edge of the ridge and furrow and adjacent to the end of the trackway there is
a circular earthwork, 4m in diameter, which is interpreted as the remains of a
stack stand used for drying corn. At the western end of the trackway there is
another area of ridge and furrow orientated east to west which extends from
the north of the monument to the river. Where the trackway meets this area of
ridge and furrow there is a series of small low earthworks representing
boundaries, small enclosures and buildings associated with the working of the
field system. Between the trackway and the river terrace there are faint
traces of ridge and furrow.
The footbridge and two buried water/sewerage tanks are excluded from the
scheduling, although the ground beneath these features is included.

The site of the monument is shown on the attached map extract.

Source: Historic England

Reasons for Scheduling

Medieval rural settlements in England were marked by great regional diversity
in form, size and type, and the protection of their archaeological remains
needs to take these differences into account. To do this, England has been
divided into three broad Provinces on the basis of each area's distinctive
mixture of nucleated and dispersed settlements. These can be further divided
into sub-Provinces and local regions, possessing characteristics which have
gradually evolved during the last 1500 years or more.
The Cleveland Bench local region is a slightly elevated, undulating lowland
skirting the northern and western sides of the North York Moors. Settlement is
largely in the form of nucleated villages which were established in the Middle
Ages, and which bear traces of their original rectilinear planning. Shrunken
and deserted villages are common, now often marked only by an isolated, still
occupied, hall.

Medieval villages were organised agricultural communities, sited at the centre
of a parish or township, that shared resources such as arable land, meadow and
woodland. Village plans varied enormously, but when they survive as
earthworks their most distinguishing features include roads and minor tracks,
platforms on which stood houses and other buildings such as barns, enclosed
crofts and small enclosed paddocks. They frequently included the parish church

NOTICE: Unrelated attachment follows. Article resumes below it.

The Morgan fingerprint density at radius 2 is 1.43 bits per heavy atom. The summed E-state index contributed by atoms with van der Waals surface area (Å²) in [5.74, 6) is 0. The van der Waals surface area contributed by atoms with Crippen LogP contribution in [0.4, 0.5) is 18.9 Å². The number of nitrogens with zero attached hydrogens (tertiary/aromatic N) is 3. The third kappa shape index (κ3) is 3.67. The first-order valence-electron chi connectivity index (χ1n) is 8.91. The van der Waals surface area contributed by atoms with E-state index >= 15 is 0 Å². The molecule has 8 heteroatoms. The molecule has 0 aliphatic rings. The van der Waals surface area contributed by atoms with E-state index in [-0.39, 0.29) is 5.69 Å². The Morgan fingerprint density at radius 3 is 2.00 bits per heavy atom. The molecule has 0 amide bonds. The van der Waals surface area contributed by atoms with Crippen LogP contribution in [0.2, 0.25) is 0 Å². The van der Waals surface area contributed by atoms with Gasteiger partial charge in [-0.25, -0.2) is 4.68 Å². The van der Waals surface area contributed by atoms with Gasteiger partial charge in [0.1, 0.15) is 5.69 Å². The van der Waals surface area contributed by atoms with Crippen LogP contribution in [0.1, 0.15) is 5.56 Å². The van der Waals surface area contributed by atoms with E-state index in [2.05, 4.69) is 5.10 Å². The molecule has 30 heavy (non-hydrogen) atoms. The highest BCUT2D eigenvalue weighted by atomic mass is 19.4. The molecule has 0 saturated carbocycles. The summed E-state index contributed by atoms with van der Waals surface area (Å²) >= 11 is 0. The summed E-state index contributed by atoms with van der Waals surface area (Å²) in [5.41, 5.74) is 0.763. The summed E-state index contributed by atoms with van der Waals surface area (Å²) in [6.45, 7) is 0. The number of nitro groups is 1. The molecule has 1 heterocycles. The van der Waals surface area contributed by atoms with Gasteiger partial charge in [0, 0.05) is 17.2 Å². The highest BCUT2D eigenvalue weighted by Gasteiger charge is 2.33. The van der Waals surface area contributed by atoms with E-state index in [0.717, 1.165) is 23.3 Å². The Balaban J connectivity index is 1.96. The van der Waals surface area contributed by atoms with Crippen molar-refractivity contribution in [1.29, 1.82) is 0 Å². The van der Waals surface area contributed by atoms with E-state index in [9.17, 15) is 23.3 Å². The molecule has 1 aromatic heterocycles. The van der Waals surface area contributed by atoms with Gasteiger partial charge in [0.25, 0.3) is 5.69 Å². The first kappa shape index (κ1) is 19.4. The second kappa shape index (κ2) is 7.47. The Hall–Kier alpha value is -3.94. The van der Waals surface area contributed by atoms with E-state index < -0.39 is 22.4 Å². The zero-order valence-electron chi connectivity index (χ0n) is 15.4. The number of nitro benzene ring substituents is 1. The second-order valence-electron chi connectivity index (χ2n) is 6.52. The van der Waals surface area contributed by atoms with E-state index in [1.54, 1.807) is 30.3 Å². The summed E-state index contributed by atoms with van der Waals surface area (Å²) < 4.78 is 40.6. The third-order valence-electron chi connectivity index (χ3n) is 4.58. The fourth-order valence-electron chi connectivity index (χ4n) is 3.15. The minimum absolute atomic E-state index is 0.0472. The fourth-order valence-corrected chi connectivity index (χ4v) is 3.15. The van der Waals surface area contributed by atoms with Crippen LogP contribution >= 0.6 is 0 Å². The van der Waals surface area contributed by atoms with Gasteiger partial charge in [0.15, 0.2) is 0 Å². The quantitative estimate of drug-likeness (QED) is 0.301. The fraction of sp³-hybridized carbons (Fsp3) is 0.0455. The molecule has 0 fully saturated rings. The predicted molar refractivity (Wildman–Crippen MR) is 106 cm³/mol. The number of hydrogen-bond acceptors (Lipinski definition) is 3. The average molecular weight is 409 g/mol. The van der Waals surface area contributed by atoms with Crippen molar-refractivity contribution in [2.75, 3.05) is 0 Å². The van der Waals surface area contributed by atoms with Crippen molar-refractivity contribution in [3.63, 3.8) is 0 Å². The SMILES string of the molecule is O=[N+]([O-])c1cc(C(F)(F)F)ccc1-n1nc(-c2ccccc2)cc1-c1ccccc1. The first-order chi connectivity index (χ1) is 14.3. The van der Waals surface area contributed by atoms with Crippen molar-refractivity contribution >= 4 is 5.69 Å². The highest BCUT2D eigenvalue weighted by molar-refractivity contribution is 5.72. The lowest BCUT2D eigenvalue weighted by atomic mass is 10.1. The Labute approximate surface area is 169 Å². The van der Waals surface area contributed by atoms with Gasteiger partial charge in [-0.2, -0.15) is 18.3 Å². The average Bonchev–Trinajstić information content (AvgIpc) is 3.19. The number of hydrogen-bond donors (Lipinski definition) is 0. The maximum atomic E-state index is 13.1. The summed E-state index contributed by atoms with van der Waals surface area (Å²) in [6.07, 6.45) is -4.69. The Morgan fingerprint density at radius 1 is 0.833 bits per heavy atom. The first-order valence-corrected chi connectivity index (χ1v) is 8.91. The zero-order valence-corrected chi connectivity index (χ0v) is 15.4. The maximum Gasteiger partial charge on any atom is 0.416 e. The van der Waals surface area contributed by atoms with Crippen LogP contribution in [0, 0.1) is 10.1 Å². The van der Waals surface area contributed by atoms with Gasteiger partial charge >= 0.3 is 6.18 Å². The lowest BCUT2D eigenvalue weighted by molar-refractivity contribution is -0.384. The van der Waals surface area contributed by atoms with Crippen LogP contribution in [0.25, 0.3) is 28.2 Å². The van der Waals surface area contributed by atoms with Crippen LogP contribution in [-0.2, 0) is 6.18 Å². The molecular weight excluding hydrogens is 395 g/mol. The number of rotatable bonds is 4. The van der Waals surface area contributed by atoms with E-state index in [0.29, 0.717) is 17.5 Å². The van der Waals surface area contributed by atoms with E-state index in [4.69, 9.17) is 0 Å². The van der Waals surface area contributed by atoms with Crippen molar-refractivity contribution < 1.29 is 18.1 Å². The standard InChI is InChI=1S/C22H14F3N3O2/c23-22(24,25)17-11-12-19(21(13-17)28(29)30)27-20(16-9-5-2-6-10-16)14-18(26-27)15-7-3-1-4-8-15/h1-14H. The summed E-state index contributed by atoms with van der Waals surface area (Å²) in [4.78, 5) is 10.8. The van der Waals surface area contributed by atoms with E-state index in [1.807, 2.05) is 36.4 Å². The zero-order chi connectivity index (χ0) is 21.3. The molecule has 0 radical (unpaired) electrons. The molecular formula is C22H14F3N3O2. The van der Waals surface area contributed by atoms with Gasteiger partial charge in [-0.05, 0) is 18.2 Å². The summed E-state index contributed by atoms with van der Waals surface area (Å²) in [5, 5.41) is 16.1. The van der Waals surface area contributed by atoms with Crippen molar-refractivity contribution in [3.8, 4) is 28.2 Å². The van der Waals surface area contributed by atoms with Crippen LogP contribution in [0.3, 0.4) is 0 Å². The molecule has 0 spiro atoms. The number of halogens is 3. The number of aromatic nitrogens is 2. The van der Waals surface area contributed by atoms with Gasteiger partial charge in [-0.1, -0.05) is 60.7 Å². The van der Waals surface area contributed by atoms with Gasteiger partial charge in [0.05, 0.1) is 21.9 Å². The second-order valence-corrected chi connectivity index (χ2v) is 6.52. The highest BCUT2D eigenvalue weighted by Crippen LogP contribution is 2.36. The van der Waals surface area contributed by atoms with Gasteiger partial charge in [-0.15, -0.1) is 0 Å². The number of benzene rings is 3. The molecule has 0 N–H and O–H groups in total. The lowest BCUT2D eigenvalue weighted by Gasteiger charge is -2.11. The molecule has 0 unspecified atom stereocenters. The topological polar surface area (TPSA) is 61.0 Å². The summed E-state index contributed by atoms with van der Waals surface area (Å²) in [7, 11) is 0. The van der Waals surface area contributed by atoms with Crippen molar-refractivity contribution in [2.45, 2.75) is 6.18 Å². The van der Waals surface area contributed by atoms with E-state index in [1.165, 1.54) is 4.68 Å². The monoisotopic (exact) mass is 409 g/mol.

within their boundaries, and as part of the manorial system most villages
included one or more manorial centres which may survive also as visible
remains as well as below ground deposits. In the central province of England,
villages were the most distinctive aspect of rural life, and their
archaeological remains are one of the most important sources of understanding
about rural life in the five or more centuries following the Norman Conquest.
Medieval villages were supported by a communal system of agriculture based on
large, unenclosed open arable fields. These large fields were subdivided into
strips(known as landes) which were allocated to individual tenants. The
cultivation of these strips with heavy ploughs pulled by oxen-teams produced
long, wide ridges, and the resultant ridge and furrow where it survives is the
most obvious physical indication of the open field system. Individual strips
or landes were laid out in groups known as furlongs defined by terminal
headlands at the plough turning-points and lateral grass balks. Furlongs were
in turn grouped into large open fields. Well-preserved ridge and furrow,
especially in its original context adjacent to village earthworks, is both an
important source of information about medieval agrarian life and a distinctive
contribution to the character of the historic landscape. It is usually now
covered by the hedges or walls of subsequent field enclosure.
The settlement of Little Broughton survives well and significant evidence of
the domestic and economic development of the settlement will be preserved.

Source: Historic England


Books and journals
Grifiths, M, Medieval Villages of the Tees Lowlands, (1976)
Grifiths, M, Medieval Villages of the Tees Lowlands, (1976)
SMR entry,

Source: Historic England